MiriamBeizana | Dec 3, 2018 |
*this review contains spoilers*

The fishing theme is very appropriate for this story, as much like the fish, I wasn't overly interested at first, but eventually it hooked me and reeled me in. I was invested enough by the end to feel real anger when the sharks came and attacked the fish. I know something of having all your hard work undone by thoughtless and uncaring individuals, so it certainly smarted a little.

I can see how this would not be for everyone, but for me the beautifully descriptive writing alone makes it worthwhile. ( )
  Sammystarbuck | Nov 20, 2018 |
Showing 1-5 of 327 (next | show all)
The Old Man and the Sea has almost none of the old Hemingway truculence, the hard-guy sentimentality that sometimes gives even his most devoted admirers twinges of discomfort. As a story, it is clean and straight. Those who admire craftsmanship will be right in calling it a masterpiece... it is a poem of action, praising a brave man, a magnificent fish and the sea, with perhaps a new underlying reverence for the Creator of such wonders.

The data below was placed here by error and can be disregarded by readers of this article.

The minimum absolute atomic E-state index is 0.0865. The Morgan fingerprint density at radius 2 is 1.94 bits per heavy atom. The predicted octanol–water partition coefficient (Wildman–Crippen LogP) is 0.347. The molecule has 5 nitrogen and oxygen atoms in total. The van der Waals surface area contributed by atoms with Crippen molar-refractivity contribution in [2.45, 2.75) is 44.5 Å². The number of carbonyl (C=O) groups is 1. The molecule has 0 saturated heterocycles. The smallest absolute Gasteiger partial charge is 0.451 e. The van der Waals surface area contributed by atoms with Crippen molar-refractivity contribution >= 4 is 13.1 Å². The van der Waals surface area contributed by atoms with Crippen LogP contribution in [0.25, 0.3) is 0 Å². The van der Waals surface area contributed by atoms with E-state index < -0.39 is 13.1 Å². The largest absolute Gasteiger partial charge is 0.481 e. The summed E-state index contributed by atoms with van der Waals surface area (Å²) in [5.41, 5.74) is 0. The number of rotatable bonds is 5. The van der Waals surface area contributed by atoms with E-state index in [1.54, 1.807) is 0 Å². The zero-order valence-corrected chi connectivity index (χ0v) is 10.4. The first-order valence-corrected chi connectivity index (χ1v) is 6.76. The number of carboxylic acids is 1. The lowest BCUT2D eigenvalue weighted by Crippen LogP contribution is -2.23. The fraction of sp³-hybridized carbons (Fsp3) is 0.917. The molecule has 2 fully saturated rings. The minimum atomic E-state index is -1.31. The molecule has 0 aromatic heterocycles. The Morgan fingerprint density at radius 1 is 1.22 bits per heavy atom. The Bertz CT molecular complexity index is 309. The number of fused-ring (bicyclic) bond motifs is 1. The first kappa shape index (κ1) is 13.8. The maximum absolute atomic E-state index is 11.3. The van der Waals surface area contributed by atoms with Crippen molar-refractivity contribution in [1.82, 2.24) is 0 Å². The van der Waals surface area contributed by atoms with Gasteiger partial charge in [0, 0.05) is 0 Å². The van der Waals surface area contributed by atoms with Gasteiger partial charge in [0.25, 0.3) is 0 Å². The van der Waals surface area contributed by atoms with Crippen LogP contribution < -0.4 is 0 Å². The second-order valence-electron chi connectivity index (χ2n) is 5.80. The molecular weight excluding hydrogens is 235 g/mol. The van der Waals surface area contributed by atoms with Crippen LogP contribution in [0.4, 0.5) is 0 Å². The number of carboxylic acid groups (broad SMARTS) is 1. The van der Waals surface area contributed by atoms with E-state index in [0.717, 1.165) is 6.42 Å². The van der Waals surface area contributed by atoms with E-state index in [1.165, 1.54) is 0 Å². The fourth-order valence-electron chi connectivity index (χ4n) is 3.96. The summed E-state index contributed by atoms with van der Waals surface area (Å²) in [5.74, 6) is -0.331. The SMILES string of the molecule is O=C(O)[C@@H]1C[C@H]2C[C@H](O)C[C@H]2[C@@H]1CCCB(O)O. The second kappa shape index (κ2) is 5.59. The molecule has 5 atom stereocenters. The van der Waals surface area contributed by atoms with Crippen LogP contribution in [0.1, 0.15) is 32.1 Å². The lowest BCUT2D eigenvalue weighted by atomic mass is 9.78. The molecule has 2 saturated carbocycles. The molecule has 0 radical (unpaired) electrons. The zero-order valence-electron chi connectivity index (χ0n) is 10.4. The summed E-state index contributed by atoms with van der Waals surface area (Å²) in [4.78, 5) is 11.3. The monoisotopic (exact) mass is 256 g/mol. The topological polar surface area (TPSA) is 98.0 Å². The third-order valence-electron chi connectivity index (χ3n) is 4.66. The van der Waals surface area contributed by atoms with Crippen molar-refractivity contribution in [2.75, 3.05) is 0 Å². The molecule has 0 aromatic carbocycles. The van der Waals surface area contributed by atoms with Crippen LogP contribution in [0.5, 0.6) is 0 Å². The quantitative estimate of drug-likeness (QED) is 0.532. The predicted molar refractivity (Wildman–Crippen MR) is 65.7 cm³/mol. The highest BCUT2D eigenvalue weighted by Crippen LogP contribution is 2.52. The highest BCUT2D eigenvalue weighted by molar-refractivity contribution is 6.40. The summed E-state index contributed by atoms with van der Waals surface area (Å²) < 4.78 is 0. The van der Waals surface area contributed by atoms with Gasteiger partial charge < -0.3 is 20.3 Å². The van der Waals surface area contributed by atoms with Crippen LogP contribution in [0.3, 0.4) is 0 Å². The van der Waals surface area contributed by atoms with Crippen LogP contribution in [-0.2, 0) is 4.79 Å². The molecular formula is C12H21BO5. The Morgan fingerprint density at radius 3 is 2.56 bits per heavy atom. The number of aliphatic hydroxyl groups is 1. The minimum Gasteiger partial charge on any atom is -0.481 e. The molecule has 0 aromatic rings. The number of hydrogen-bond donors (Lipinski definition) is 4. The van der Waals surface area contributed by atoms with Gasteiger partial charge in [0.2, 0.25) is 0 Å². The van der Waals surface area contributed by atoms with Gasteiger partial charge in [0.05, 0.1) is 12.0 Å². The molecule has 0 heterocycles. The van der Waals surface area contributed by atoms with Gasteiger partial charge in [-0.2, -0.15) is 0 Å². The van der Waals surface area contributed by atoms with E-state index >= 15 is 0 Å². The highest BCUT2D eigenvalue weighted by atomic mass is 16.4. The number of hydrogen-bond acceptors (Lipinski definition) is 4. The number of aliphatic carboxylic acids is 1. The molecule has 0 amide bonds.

added by jjlong | editTime (Sep 8, 1952)
It is a tale superbly told and in the telling Ernest Hemingway uses all the craft his hard, disciplined trying over so many years has given him.
Within the sharp restrictions imposed by the very nature of his story Mr. Hemingway has written with sure skill. Here is the master technician once more at the top of his form, doing superbly what he can do better than anyone else.

» Add other authors (72 possible)

Author nameRoleType of authorWork?Status
Hemingway, ErnestAuthorprimary authorall editionsconfirmed
Heston, CharltonReadersecondary authorsome editionsconfirmed
Jaworski, PhilippeTraductionsecondary authorsome editionsconfirmed
Lewis, SinclairIntroductionsecondary authorsome editionsconfirmed
Marantonio, UgoIllustratorsecondary authorsome editionsconfirmed
Moehlenkamp, KevinCover designersecondary authorsome editionsconfirmed
Oeser, Hans-ChristianEditorsecondary authorsome editionsconfirmed
Petrov, AlexandreCover artistsecondary authorsome editionsconfirmed
Pivano, FernandaTranslatorsecondary authorsome editionsconfirmed
Sickles, NoëlIllustratorsecondary authorsome editionsconfirmed
Veegens-Latorf, E.Translatorsecondary authorsome editionsconfirmed
Werumeus Buning, J.W.F.Prefacesecondary authorsome editionsconfirmed

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To Charlie Scribner and to Max Perkins
First words
He was an old man who fished alone in a skiff in the Gulf Stream and he had gone eighty-four days now without taking a fish.
Last words
(Click to show. Warning: May contain spoilers.)
Disambiguation notice
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Wikipedia in English (2)

Book description
Leather Bound, Collector's Edition